modifies the packet header to install the ASN?

      In the current DFZ, this could be done by a suitably modified
      DFZ router.  All DFZ routers know about all advertised prefixes
      and in the RIB you can easily see the ASN of the BR which
      advertised the prefix.

      But I think a major goal of your proposal is to avoid all these
      scalable PI prefixes from being advertised in the DFZ (3

      In that case, the "ITR" function can't be a DFZ router of the
      new kind. It has to look up a mapping database - either within
      itself or at some local or distant query server system.

      The mapping function accepts the packet's destination address
      and returns an ASN number.  Before this, the "ITR" function
      needs to recognise whether it the destination address matches
      a conventionally advertised prefix.  So I guess if the
      packet's destination address matches a prefix in the
      conventional IP address FIB, forward it that way.  If not,
      look up the mapping function.  If the mapping is to an ASN,
      modify the packet.  If there is no such mapping, drop the

      So these "ITR" devices need to have a complete copy of the
      mapping database, or to be able to query something which
      has it and to cache the result in its "FIB", or whatever
      it uses to handle incoming packets.

      So if your aim is to remove these prefixes from the DFZ, then
      your ITR-like devices do resemble an ITR of LISP, APT etc.
      in that there needs to be a global mapping database, which
      tells the ITRs how the prefixes of scalable end-user address
      space are moved from one ISP to another.

      Then, you get into questions of multihoming service
      restoration.  How does your system respond to an end-user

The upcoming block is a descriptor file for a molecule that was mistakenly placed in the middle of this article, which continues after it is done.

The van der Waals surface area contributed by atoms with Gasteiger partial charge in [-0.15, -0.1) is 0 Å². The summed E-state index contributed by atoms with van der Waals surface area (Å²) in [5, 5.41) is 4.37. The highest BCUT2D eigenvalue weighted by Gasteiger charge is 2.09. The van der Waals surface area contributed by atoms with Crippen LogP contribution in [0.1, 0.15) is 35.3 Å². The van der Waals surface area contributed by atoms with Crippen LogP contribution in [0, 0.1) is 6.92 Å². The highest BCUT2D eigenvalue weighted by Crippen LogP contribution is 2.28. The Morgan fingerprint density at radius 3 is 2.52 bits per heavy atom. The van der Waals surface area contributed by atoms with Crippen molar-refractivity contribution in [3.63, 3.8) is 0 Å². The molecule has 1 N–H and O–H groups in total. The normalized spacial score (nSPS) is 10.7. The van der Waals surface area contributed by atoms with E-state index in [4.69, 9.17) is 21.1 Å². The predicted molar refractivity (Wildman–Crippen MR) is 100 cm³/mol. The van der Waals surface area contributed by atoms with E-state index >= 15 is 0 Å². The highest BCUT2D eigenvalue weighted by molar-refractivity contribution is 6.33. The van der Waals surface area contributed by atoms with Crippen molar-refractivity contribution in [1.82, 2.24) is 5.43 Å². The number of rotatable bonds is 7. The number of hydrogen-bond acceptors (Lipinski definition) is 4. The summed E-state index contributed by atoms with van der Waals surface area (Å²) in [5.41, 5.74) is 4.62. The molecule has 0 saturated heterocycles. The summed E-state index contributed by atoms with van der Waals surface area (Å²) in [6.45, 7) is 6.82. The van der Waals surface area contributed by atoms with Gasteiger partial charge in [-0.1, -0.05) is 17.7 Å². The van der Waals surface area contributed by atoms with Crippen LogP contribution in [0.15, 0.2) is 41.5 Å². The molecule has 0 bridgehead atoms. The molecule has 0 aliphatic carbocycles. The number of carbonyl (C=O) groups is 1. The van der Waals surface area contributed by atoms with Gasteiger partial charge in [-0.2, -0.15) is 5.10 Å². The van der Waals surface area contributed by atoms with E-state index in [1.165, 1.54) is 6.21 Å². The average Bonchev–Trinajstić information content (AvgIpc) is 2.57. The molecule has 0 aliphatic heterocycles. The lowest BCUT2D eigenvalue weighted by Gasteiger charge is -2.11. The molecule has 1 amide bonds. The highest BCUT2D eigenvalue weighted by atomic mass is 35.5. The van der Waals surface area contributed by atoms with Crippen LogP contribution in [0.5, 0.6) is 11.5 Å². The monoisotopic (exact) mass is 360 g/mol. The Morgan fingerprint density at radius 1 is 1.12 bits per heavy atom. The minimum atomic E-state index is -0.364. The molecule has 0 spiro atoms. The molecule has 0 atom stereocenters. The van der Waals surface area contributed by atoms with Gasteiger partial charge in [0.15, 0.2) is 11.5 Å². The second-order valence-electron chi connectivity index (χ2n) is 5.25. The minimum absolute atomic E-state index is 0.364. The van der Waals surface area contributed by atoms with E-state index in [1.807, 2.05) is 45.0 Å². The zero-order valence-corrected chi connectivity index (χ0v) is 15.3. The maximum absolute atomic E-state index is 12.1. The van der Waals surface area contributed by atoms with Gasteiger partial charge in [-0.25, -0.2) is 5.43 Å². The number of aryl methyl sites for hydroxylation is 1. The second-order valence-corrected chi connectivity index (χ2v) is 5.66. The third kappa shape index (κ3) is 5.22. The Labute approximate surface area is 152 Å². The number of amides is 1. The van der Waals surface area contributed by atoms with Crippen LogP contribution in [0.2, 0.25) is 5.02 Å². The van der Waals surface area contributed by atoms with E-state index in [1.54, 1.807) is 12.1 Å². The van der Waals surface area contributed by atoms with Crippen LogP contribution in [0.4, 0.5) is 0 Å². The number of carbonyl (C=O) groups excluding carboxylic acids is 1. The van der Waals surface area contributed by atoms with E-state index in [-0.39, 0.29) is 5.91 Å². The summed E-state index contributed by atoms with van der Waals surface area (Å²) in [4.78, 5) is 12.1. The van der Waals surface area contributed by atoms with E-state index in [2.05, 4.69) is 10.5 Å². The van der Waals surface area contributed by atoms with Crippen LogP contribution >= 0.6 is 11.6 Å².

network no longer being able to use the link from its ISP
      with ASN AAA, and needing its packets to be forwarded to
      another ISP with ASN BBB?

      If this changed requirement could be transferred to
      all your "ITR" devices in real-time, that would solve
      the problem pretty well.  Ivip does it this way.  The
      other core-edge separation schemes assume this is either
      impossible or undesirable.  So the ITR gets mapping in the
      form of "send these packets to AAA, unless it is unreachable
      - in which case send them to BBB".  Then the ITR has to
      do reachability testing and it gets very complex.  Ivip
      ITRs are simpler.  They do not test for reachability to ETRs.
      They only have one ETR address and the tunnel packets to that

      If your ITR was like a current DFZ router, then it could
      find out about AAA being unreachable and BBB being the new
      ASN to forward the packets to, by allowing the current
      DFZ to propagate best paths to it.  However, I think the
      main benefit of your scheme would be to avoid advertising
      all these end-user prefixes in the DFZ - so this won't

      I think that to be really useful for scaling, your
      scheme would need a separate (not BGP-based) mapping
      arrangement by which the ITR functions could quickly and
      reliably decide which ASN to forward the packets to.  I think
      this requires some separate mapping system.

In the mapping systems of core-edge separation schemes, a subset of
the IP address range returns a positive response from the mapping
system.  These are what I call the "Scalable PI" (SPI) addresses -
that subset of the address range which is used by end-user networks
for scalably getting address space which is portable and gives them
multihoming and inbound TE.  (This may also be thought of as the
"edge" subset, or the "identifier" subset of the whole IP address
range.  This subset of the address space would be many separate
prefixes scattered through the range.

The remainder are "core" (AKA "locator" or "RLOC" in LISP), since
these core addresses continue to function as they do today, with all
routers, including DFZ routers, using these addresses to forward
packets all the way to their destination.  Core addresses can still
be used for end-user network PI space, but this is not scalable.

The usual arrangement for a core-edge separation scheme is to
encapsulate the packet and tunnel it to an ETR.  ETRs are always on
"core" addresses.

The total packet, now longer due to the one or more headers used to
encapsulate it, is handled in the same way by DFZ routers as any
other packet, so the DFZ routers don't need any upgraded functionality.

With your suggested scheme, there is no encapsulation and the packet
is not made any longer.  The DFZ routers forward the packet to the
"nearest" BR of the currently mapped ASN for the packet's destination